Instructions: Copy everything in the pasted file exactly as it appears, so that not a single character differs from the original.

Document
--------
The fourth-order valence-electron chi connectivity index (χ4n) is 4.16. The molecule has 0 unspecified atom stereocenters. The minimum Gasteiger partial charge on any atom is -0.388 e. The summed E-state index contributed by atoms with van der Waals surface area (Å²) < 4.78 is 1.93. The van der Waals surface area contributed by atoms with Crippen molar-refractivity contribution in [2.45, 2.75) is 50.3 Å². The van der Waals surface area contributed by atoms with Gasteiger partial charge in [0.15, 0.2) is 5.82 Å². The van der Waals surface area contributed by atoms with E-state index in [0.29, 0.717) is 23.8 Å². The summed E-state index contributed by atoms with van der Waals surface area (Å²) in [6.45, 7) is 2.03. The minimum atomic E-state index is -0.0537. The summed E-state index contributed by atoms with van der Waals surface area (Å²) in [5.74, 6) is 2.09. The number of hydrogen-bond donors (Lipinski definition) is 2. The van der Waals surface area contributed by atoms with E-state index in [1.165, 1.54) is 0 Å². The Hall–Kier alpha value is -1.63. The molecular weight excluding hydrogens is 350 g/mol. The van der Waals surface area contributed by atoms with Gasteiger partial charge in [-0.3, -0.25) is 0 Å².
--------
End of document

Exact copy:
The fourth-order valence-electron chi connectivity index (χ4n) is 4.16. The molecule has 0 unspecified atom stereocenters. The minimum Gasteiger partial charge on any atom is -0.388 e. The summed E-state index contributed by atoms with van der Waals surface area (Å²) < 4.78 is 1.93. The van der Waals surface area contributed by atoms with Crippen molar-refractivity contribution in [2.45, 2.75) is 50.3 Å². The van der Waals surface area contributed by atoms with Gasteiger partial charge in [0.15, 0.2) is 5.82 Å². The van der Waals surface area contributed by atoms with E-state index in [0.29, 0.717) is 23.8 Å². The summed E-state index contributed by atoms with van der Waals surface area (Å²) in [6.45, 7) is 2.03. The minimum atomic E-state index is -0.0537. The summed E-state index contributed by atoms with van der Waals surface area (Å²) in [5.74, 6) is 2.09. The number of hydrogen-bond donors (Lipinski definition) is 2. The van der Waals surface area contributed by atoms with E-state index in [1.165, 1.54) is 0 Å². The Hall–Kier alpha value is -1.63. The molecular weight excluding hydrogens is 350 g/mol. The van der Waals surface area contributed by atoms with Gasteiger partial charge in [-0.3, -0.25) is 0 Å².